Tour of the Villages

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Natalie, Hagar, Hadas, Naomi (reporting), Driver: Nadim, Translation: Bracha B.A.


We left from the train station at Rosh HaAyin at 09:00.


09:30 – Haris

The entrance to the village, which had been blocked yesterday, was now open.  A lot of children are running in the street, since they are on vacation from school.  Nadim drove along a narrow road that was paved five years ago to bypass the checkpoints.  We are now driving along it to reach the village of Dir Istya, since the entrance to it has been blocked.   In Dir Istya the streets are full of teenagers carrying books.  They are coming and going from examinations at school.  We drive to an attractive arched building that is almost completed.  The Palestinian Authority is paying for the building, and has placed a sign that reads: "Municipal Development – For a Better Life".   What is actually happening is that residents of the village are forced to drive on winding roads, or climb over rocks in the fields to the main road because the entrance or exit to the village through the arches has been blocked by the army.  The residents tell us that soldiers have opened and closed the entrance three times by moving the huge boulder and other large stones and opening and closing the entrance according to the whims of the army.   The soldiers stationed here spend their time in this useless Sisyphean task of moving the rocks back and forth, while next Sunday the IDF will no longer guard the settlements along the Gaza periphery that are not adjacent to the border fence.  This implies a warped order of priorities. 

We meet H. at the offices of the village regional council, who is the temporary chairman of the regional council.  H. is officiating until the members of the regional council elect the chairman.  The elections are delayed because of politics.  There are two candidates who are running.  Perhaps in the end they will divide the office between them "Like in Israel."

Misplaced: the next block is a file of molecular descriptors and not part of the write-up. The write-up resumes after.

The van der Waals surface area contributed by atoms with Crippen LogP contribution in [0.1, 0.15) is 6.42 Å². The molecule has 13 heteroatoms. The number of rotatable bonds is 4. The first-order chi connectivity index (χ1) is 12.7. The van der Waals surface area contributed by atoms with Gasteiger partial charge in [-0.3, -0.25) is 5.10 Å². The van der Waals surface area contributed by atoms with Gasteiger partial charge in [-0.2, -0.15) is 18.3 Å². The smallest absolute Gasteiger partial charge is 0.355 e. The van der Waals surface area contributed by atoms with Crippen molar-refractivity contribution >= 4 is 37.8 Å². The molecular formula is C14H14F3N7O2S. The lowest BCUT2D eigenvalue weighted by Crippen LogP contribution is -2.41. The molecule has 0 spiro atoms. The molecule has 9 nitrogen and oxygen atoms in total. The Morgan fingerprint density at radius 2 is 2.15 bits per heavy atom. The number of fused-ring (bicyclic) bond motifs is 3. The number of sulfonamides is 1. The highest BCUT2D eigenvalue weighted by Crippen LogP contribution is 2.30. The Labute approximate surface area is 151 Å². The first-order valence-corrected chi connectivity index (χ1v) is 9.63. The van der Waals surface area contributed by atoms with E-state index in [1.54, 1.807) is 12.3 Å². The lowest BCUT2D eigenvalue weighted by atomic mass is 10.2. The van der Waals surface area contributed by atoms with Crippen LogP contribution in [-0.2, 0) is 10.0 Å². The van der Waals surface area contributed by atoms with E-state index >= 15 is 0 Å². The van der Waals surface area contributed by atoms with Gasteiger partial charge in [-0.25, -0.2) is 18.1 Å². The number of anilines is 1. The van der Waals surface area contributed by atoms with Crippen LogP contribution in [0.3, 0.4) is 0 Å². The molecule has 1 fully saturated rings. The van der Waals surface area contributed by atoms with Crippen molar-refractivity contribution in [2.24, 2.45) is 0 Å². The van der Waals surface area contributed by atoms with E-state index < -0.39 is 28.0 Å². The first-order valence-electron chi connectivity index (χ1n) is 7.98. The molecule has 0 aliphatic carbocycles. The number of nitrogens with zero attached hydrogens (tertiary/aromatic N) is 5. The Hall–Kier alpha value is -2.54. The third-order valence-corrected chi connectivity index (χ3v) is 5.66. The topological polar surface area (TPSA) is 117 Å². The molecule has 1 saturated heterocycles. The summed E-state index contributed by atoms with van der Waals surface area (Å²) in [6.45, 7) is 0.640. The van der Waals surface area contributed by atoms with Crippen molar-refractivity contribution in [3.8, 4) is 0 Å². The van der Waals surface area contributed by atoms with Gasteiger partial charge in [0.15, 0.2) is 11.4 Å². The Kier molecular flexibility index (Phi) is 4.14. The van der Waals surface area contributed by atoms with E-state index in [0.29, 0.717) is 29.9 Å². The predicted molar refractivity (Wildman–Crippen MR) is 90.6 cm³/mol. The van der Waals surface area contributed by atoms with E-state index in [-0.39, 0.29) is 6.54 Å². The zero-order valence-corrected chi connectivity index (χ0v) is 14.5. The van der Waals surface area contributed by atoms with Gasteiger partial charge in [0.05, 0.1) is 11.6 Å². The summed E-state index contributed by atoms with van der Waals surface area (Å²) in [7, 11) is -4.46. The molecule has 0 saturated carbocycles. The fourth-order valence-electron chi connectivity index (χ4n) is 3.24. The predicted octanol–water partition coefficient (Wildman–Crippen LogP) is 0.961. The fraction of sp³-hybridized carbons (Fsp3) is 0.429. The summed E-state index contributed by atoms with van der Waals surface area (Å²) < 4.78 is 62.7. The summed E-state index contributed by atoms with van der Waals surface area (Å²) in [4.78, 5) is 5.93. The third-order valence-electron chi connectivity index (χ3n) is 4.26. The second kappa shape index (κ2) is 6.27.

A man enters the room who is a member of the Palestinian Police Force.  He speaks fluent Hebrew. He represents the interests of the Palestinian Authority – preventing provocations.   When he confronts youths throwing stones he puts them in his car and takes them to the police station at Salfit "So they will not disrupt things."  People in the village are angry with him, and the soldiers, who are well-acquainted with him, conspire against him.  Several days ago a soldier stopped him at the entrance to the village.  He refused to stop.  As punishment one of the soldiers, who knows him personally, and is aware of his actions to preserve the peace, deliberately rammed his car several times with his armored vehicle.  The police officer, who feels he is between a rock and a hard place, tells us, "I've been living under occupation for 48 years and I'm tired of it!" 

A woman who entered the room told us a story about a man who worked someone else's land for pay for many years.  After 40 years the owner gave him a piece of the land, as is customary.   The man received financial help from a French organization to build sheep pens.   When the pens were built the IDF arrived and demolished the buildings, claiming that they were built in Area C.  When he put up a trailer he was threatened that if he did not produce a license the trailer would be confiscated.  How was he supposed to produce a license? 

Our plans to visit the women's clubhouse were cancelled because the organizer had gone to Nablus for the day.  We hope to visit it another time.

On our way back we drove again along the winding road between the villages.  ON our way to Kifl Haruth children filled the usually quiet streets.  We continued along the road to the Tapuach Junction where we had planned to meet people from the village of A-Sawaya to give a suitcase of clothing from a relative in Haifa to A., an acquaintance in the village.  To our surprise there were no soldiers at the junction.  There were no soldiers at the bus stop either.   A sign near the fence invites Israelis to join a new neighborhood in Ma'aleh Lavona, proclaiming it as a "Once in a lifetime opportunity."  We wonder how much land will be usurped from Palestinians to fulfill this "Once in a lifetime opportunity."

We returned to Rosh HaAyin at 11:30.